Couple gets $37M in Johnson & Johnson baby powder cancer suit

It’s soft, powdery, sweet-smelling — and, says a New Jersey jury, deadly.

Johnson & Johnson was ordered to pay $ 37 million in the case of a man who said he got cancer from the company’s baby powder, which he believes contained talc laced with asbestos.

Banker Stephen Lanzo III was awarded $ 30 million in compensatory damages Thursday by a New Brunswick, N.J., jury. Lanzo’s wife, Kendra, got $ 7 million.

Lanzo, 46, said he used Johnson & Johnson talc-based powder products for more than 30 years.

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He claimed that by inhaling dust from the products that contained cancer-causing asbestos, he contracted mesothelioma, a deadly form of cancer that affects the lining of the lungs.

The jury found J&J responsible for 70% of the damages and a division of France-based talc supplier Imerys was responsible for 30%.

Lanzo’s case was the first to go to trial in New Jersey, Johnson & Johnson’s home state. The jury sat barely a mile from J&J headquarters.

One of the company’s biggest shareholders is Woody Johnson, a pal of President Trump and the current U.S. ambassador to the United Kingdom. Johnson, who owns the New York Jets, is a great-grandson of J&J founder Robert Wood Johnson.

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J&J is fighting thousands of lawsuits claiming its talc products also cause ovarian cancer.

Talc itself is not believed to be cancerous. It’s a mineral made up mainly of magnesium, silicon and oxygen.

A banker claimed that using Johnson & Johnson talc-based products for decades caused his cancer.

A banker claimed that using Johnson & Johnson talc-based products for decades caused his cancer.


But talc is often mined near asbestos, which is long proven to cause mesothelioma, a rare form of cancer. Mesothelioma is almost always fatal.

Johnson & Johnson and other companies say that since the 1970s, they’ve kept asbestos out of their baby powders and other talc products.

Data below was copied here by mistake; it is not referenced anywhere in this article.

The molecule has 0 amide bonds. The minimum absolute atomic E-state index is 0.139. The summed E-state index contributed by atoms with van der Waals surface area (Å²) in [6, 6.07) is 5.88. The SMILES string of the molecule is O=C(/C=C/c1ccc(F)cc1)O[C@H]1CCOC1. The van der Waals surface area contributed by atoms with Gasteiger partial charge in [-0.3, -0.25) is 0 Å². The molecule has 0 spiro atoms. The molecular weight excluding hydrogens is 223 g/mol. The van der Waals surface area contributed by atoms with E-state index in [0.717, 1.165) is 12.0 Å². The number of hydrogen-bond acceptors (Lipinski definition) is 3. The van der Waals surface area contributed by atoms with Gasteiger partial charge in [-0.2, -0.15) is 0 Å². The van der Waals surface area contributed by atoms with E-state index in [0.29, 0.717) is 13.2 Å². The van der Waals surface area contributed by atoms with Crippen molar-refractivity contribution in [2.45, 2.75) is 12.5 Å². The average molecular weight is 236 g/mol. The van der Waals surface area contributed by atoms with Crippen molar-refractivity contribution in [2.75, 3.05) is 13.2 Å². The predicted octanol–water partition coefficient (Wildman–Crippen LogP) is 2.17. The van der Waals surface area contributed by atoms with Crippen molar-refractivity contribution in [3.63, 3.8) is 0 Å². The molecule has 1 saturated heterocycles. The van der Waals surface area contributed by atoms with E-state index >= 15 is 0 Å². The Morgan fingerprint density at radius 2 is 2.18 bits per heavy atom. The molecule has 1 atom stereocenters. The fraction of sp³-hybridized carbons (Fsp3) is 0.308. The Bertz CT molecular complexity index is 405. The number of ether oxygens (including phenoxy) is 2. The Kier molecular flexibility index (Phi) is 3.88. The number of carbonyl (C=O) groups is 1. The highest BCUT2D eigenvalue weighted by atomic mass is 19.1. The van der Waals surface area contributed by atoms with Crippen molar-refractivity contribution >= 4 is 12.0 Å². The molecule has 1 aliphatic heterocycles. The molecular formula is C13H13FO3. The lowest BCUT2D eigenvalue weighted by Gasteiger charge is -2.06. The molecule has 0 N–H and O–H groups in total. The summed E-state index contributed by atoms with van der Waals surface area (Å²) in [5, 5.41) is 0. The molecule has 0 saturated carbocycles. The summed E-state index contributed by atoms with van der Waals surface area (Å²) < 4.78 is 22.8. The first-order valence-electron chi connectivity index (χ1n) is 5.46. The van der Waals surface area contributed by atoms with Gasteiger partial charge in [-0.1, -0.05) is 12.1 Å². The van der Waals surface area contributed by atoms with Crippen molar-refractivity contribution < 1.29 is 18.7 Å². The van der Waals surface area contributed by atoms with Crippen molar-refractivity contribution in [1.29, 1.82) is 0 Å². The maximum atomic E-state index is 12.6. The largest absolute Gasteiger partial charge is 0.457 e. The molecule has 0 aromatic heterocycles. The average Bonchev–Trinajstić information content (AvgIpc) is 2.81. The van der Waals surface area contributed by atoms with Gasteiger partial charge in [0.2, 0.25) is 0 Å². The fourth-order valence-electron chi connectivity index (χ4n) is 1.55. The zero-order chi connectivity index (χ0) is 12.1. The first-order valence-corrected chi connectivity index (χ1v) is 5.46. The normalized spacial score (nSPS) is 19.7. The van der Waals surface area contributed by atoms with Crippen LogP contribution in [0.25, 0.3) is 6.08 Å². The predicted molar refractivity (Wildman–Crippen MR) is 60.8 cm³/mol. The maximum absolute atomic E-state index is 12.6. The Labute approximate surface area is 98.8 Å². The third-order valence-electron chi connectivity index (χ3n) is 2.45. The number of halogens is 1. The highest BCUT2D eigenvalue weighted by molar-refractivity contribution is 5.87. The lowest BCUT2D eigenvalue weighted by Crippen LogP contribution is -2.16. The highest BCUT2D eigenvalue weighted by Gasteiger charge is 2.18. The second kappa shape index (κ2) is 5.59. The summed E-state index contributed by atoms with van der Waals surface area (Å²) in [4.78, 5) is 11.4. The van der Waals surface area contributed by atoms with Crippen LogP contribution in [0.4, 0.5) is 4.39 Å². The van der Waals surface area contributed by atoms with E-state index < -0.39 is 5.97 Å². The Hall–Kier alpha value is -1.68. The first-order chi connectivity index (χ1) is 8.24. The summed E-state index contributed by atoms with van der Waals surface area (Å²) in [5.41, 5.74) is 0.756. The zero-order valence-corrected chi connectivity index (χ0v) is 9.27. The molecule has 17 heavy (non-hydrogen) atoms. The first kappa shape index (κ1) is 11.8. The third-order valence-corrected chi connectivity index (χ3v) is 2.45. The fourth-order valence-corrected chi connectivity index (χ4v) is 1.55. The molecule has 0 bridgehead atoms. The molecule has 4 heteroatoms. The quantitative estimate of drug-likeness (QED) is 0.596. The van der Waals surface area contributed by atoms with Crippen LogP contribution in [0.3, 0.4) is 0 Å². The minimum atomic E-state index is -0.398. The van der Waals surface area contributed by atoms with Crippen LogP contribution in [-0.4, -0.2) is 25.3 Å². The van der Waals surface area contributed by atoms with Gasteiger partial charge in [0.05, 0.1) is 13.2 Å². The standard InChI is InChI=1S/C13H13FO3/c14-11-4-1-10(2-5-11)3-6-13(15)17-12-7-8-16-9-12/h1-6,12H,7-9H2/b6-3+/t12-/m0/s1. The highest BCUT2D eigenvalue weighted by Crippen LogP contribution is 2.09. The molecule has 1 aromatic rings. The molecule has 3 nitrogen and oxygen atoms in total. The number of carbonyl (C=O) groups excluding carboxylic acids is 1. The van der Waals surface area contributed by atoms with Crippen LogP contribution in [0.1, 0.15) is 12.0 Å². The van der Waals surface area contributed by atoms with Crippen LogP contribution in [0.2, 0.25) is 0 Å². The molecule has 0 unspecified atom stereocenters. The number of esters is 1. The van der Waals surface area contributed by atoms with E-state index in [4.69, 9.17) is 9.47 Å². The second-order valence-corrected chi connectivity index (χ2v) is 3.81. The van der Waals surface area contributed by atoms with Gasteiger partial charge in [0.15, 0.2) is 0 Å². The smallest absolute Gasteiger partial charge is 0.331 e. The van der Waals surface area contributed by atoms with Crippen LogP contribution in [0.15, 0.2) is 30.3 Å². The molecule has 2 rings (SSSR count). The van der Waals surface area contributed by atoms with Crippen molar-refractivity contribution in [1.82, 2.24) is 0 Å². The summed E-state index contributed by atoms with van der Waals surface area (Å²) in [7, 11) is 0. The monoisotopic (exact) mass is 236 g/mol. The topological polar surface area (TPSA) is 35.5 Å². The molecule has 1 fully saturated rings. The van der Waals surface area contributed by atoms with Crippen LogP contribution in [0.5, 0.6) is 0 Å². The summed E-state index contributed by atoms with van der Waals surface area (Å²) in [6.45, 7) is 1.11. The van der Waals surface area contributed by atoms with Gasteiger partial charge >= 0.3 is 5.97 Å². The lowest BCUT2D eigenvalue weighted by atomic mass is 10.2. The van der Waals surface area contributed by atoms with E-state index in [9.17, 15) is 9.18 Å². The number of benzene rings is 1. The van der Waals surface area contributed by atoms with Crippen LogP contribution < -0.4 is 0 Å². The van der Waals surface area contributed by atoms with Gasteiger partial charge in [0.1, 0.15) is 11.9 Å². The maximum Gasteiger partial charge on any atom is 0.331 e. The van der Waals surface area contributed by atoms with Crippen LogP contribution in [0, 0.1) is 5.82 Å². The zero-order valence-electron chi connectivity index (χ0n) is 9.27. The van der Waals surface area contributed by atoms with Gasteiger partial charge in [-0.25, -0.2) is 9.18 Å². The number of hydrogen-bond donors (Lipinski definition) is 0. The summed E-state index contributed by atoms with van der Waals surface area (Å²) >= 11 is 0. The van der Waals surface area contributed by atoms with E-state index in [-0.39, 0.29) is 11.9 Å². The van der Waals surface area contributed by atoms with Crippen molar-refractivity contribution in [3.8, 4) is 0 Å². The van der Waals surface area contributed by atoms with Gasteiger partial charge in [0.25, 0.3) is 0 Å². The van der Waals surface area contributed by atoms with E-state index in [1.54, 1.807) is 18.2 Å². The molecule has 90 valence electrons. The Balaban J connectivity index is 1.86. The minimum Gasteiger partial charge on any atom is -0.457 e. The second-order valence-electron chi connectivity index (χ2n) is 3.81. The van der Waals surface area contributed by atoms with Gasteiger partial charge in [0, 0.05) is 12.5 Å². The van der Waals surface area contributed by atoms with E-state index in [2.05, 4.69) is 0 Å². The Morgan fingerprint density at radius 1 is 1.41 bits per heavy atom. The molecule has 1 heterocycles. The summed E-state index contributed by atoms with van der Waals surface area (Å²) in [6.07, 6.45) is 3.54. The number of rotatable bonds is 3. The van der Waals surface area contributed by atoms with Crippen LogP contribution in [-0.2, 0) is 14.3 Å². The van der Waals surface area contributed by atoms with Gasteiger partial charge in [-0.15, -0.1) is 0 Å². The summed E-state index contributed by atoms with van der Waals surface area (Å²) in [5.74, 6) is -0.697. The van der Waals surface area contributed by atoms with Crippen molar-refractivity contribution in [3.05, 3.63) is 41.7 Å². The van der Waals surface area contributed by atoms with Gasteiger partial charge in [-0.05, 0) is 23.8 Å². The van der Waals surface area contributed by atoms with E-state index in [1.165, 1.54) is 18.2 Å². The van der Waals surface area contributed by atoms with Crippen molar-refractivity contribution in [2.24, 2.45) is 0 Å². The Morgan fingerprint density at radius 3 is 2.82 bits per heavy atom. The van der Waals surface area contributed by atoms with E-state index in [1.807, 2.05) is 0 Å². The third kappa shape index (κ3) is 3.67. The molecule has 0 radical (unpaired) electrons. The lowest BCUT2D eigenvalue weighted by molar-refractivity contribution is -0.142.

J&J denied the lawsuit’s charges and said its products — such as Johnson’s Baby Powder — don’t contain asbestos or cause cancer.

During the trial, J&J lawyers claimed Lanzo could have contracted mesothelioma from other sources, said media reports. It noted that the house in Montclair, N.J., where he grew up once had asbestos-wrapped pipes, and that the public schools attended were also treated for asbestos.

“While we are disappointed with this decision, the jury has further deliberations to conduct in this trial and we will reserve additional comment until the case is fully completed,” Johnson & Johnson spokeswoman Carol Goodrich said in a statement.

The jury will begin a second phase of the trial to consider punitive damages on Tuesday.

J&J faces talc-related lawsuits by 6,610 plaintiffs around the country, Reuters reports.

The claims are largely based on allegations that the company failed to warn women about the risk of developing ovarian cancer by using its products for feminine hygiene.

A Los Angeles judge in October tossed a $ 417 million verdict for a woman who said she got ovarian cancer from J&J talc products.

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